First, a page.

This year there isn't much to see on the big screen. Do yourself a favor and go and see "Rust and Bone." You won't forget it just as you won't forget the characters played by Marion Cotillard (Stephanie) and Matthias Schoenaerts (Ali). It's a strange love story told with bold editing and daring staged scenes. It's a film unlike any other this year. Both, Ali and Stephanie, bring back each other's spirit in such an audacious way that both of them deserve an Oscar nomination.
4 / 5
Director: Jacques Audiard
Starring: Marion Cotillard, Matthias Schoenaerts
Citizen Kane is an assembly of beautifully arranged scenes, and one of these days I might write about every single one of them. Here is the second entry in my blog from that film – The Declaration of Principles.
It starts with a medium shot on Kane and Jed Leland standing by the window. They appear locked in the window frame in the office of the “Inquirer”. Kane writes the Declaration of Principles facing the window, indicating how important it is to the readers and the people outside.
Often labeled as a genius, Orson Wells arrived in Hollywood in the late 1930’s to pursue a film career. Hollywood’s society of filmmakers was expecting him, counting on his talents, and hoping he'd create a production like nothing before. He didn't disappoint.
In 1941, Citizen Kane was released, ushering in a new era of filmmaking.
I will talk about one scene – The release of Jed Lealand – even though the entire film is an assembly of beautifully arranged scenes from start to end.
The moment I heard "Killing Them Softly" was more of a talking thriller than an action-packed movie, I knew that I had to see it. It left me with mixed feelings. I liked it and I didn't. I liked seeing the various crimes portrayed in the movie. I liked the parallel between the incorporated mentality of the crime world juxtaposed with the incorporated lies of politicians. There are two other aspects that I liked a great deal. The sound is so engaging it pulls you into the world of the movie. It forces you to experience it, to really feel the anxiety, which is very unsettling. The sound in the robbery sequence is outstanding and reminds me of the sound in the opening shot of "Touch of Evil." On top of that, you have James Gandolfini, who is so mesmerizing that I couldn't stop thinking about his portrayal of this pathetic and sad character. He is definitely an Oscar winner for supporting role, in my book. I like Brad Pitt and applaud him for stepping out of the usual roles that he plays by taking on a riskier role. On the other hand, it felt like the movie was a collection of scenes instead of one coherent piece.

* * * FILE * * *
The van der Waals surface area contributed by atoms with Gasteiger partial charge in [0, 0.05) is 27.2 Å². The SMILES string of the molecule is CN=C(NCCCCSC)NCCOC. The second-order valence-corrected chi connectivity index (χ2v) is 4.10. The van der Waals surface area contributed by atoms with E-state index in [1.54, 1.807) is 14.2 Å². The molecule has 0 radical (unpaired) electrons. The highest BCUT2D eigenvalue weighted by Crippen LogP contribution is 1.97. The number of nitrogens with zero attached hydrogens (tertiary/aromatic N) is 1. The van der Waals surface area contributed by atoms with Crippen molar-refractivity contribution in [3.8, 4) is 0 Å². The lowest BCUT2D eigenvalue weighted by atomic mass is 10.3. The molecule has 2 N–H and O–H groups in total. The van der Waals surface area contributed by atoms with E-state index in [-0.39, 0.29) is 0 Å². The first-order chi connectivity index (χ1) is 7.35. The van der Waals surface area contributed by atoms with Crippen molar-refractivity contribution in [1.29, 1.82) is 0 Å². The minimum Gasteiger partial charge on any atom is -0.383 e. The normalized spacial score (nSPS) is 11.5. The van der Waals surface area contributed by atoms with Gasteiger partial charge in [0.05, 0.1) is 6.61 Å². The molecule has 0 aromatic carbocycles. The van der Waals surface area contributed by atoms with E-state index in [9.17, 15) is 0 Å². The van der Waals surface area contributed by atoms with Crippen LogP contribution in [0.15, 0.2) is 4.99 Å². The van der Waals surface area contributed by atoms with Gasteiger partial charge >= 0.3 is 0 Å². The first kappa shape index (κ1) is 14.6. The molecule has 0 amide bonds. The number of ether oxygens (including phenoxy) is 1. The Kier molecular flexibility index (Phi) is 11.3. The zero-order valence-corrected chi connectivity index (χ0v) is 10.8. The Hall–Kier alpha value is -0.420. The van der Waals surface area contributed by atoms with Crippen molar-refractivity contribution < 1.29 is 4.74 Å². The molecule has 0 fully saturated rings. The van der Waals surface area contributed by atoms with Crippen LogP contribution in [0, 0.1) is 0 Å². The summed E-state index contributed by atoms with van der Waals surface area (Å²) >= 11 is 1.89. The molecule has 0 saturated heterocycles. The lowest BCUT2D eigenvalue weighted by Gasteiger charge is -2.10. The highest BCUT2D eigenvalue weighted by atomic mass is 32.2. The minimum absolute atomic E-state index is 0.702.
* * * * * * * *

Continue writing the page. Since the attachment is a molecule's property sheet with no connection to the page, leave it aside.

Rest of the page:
3 / 5
Director: Andrew Dominik
Starring: Brad Pitt, Scoot McNairy, James Gandolfini, Richard Jenkins
I went to see the film, because I loved "The Fighter" and I wanted to see what's next for David O. Russell. He didn't disappoint me. Both of his films are about mid-lower class families that struggle with medical problems (addiction, mental illness).
What can I say - when Hollywood makes a good movie they make a film. The film captures you right away with its exposition - the editing, the writing and the meaning behind it. The cinematography adds the final touches completing the filmic experience. Everything matches the main idea - we are living in a prison blinded by the government. We know the plot, or we think that we do. It takes unexpected turns while it reveals more evidence of the coup-de-tat that took place on November 22, 1963. The editing is frantic at times but always engaging. The overhead hot lighting creates the claustrophobic environment of a prison cell, while the weird conspiracy characters take over. If you want to find the real meaning of the word "patriot' watch it and pay attention.
Director: Oliver Stone
Starring: Kevin Costner, Sissy Spacek, Gary Oldman, Jack Lemmon
People who critique moving pictures fall into 3 general classes:
1. Reviewers - are generally journalists who describe the contents and general tone of a movie, with only incidental emphasis on aesthetic evaluation.
2. Critics - are also journalists for the most part, but their emphasis is more on evaluation than on mere content description.
3. Theorists - are usually professional academics, often the authors of books on how movies can be studied on amore philosophical level.
I'm a film critic and I like to write about films that are exceptional and stand above the rest.
"The role of the critic is to help people see what is in the work, what is in it that shouldn't be, what is not in it that could be. He is a good critic if he helps people understand more about the work that they could see for themselves; he is a great critic, if by his understandings and feeling for the work, by his passion, he can excite people so that they want to experience more of the art that is there, waiting to be seized. He is not necessarily bad critic if he makes errors in judgement. He is a bad critic if he does not awaken the curiosity, enlarge the interests and understanding of his audience. The art of the critic is to transmit his knowledge of and enthusiasm for art to others." ( Pauline Kael )